Iran’s Khamenei ‘shocked’ by Foreign Minister Zarif’s leaked audio

Zarif says sorry for remarks he said were never meant for release just weeks before presidential elections in Iran

File photo: Iran's Foreign Minister Mohammad Javad Zarif speaks at the presidential palace in Baabda, Lebanon August 14, 2020. Reuters
File photo: Iran's Foreign Minister Mohammad Javad Zarif speaks at the presidential palace in Baabda, Lebanon August 14, 2020. Reuters

Iran's Ayatollah Khamenei has slammed Foreign Minister Javad Zarif over leaked audio in which the lead nuclear negotiator and career diplomat laid out internal power struggles within the regime and criticised a revered slain commander.

Although he refrained from directly naming Mr Zarif in his televised speech on Sunday night, Mr Khamenei described Mr Zarif's transgressions as “a big mistake that must not be made by an official”, and said the leaked comments “are a repetition of what Iran’s enemies say".

“Some remarks have been heard from officials that are regrettable and surprising,” Mr Khamenei said.

Mr Zarif offered him a direct and extensive apology on Sunday for the recorded comments leaked to the public.

Last week, audio surfaced of Mr Zarif in a seven-hour interview as part of a history project that included a blunt appraisal of the country’s internal power struggles and criticism of the powerful late Iranian commander Qassem Suleimani. The leak sent shockwaves through Iran just a month before the presidential elections.

“I am so sorry that part of my comments were stolen and published for misuse by enemies of the country and its people, and that it caused you, supreme leader, to feel regret,” Mr Zarif wrote in an Instagram post.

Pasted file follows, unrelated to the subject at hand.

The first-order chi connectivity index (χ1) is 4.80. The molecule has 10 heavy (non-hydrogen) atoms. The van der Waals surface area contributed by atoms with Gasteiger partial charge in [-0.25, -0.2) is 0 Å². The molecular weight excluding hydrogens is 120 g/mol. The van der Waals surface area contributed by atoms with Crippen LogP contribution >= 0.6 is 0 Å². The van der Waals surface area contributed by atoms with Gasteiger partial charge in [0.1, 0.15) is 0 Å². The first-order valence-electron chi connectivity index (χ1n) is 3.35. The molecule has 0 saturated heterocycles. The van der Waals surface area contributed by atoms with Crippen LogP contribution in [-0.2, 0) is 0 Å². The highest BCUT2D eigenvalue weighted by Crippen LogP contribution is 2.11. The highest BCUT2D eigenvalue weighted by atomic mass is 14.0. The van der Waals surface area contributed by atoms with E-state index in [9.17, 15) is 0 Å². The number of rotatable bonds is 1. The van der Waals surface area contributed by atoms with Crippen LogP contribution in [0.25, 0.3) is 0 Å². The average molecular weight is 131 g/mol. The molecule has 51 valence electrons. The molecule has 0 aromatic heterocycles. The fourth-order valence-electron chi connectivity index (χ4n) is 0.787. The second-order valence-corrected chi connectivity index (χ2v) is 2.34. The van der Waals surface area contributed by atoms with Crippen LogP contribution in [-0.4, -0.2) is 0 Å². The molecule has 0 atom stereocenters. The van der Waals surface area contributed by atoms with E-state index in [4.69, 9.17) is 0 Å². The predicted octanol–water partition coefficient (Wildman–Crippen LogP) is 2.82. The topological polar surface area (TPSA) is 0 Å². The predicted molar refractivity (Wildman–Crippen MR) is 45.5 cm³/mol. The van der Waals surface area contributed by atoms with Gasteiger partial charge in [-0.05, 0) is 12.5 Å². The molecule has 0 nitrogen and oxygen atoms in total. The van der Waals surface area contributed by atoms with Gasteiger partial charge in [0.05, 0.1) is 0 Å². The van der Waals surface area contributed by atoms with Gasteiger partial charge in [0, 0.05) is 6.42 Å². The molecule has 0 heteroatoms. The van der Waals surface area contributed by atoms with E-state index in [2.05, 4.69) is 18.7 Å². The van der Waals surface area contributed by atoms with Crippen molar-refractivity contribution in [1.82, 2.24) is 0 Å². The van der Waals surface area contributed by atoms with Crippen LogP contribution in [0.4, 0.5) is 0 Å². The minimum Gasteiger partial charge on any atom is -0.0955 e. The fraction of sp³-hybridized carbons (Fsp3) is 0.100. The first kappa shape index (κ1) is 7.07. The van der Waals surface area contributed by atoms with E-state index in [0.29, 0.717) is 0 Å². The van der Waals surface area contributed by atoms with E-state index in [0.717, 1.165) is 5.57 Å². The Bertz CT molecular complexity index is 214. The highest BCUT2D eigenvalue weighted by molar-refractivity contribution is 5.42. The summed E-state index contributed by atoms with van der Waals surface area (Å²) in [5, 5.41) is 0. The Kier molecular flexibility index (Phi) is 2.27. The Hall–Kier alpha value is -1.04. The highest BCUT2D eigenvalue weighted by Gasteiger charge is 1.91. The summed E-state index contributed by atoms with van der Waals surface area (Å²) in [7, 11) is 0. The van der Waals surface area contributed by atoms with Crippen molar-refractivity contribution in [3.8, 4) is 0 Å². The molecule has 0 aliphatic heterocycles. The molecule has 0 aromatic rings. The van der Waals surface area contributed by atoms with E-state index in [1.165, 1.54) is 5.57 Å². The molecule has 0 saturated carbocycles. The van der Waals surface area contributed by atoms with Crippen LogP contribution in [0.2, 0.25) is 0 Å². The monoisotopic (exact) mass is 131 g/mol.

Mr Zarif’s Instagram apology followed an earlier one to the family of Suleimani, the commander of the IRGC's foreign operations Quds Force, who was killed by a US drone strike in Iraq last year.

He repeated that the leaked seven-hour conversation was never meant for release.

Mr Zarif expressed remorse for departing from Iran’s official line, acknowledging that “following the supreme leader’s suggestions and decisions is an undeniable necessity".

“Your comments are the final say on all matters for me and my colleagues," he said.

"As an expert in foreign relations, I always believe that it should be managed and guided by the superior.”

Mr Zarif’s criticism of the revered Suleimani, whose funeral processions in Iran drew millions of people to the streets, ignited instant controversy.

In the recordings, he took issue with Suleimani’s relations with Russia, which he accused of trying to sabotage Tehran’s 2015 landmark nuclear deal with world powers.

He also denounced Suleimani’s refusal to stop using the US-sanctioned national carrier, Iran Air, for operations in war-torn Syria despite Mr Zarif’s objections.

Speculation had mounted in recent weeks that Mr Zarif, the Iranian official most closely associated with the nuclear agreement, would challenge hard-liners in the coming vote.

But Mr Khamenei’s censure is likely to dismiss any such ambition, as the Guardian Council, a body of senior clerics and legal experts that serves under Mr Khamenei, vets candidates for office.

Mr Zarif has insisted that he does not want to run.

Updated: May 3, 2021 11:23 AM

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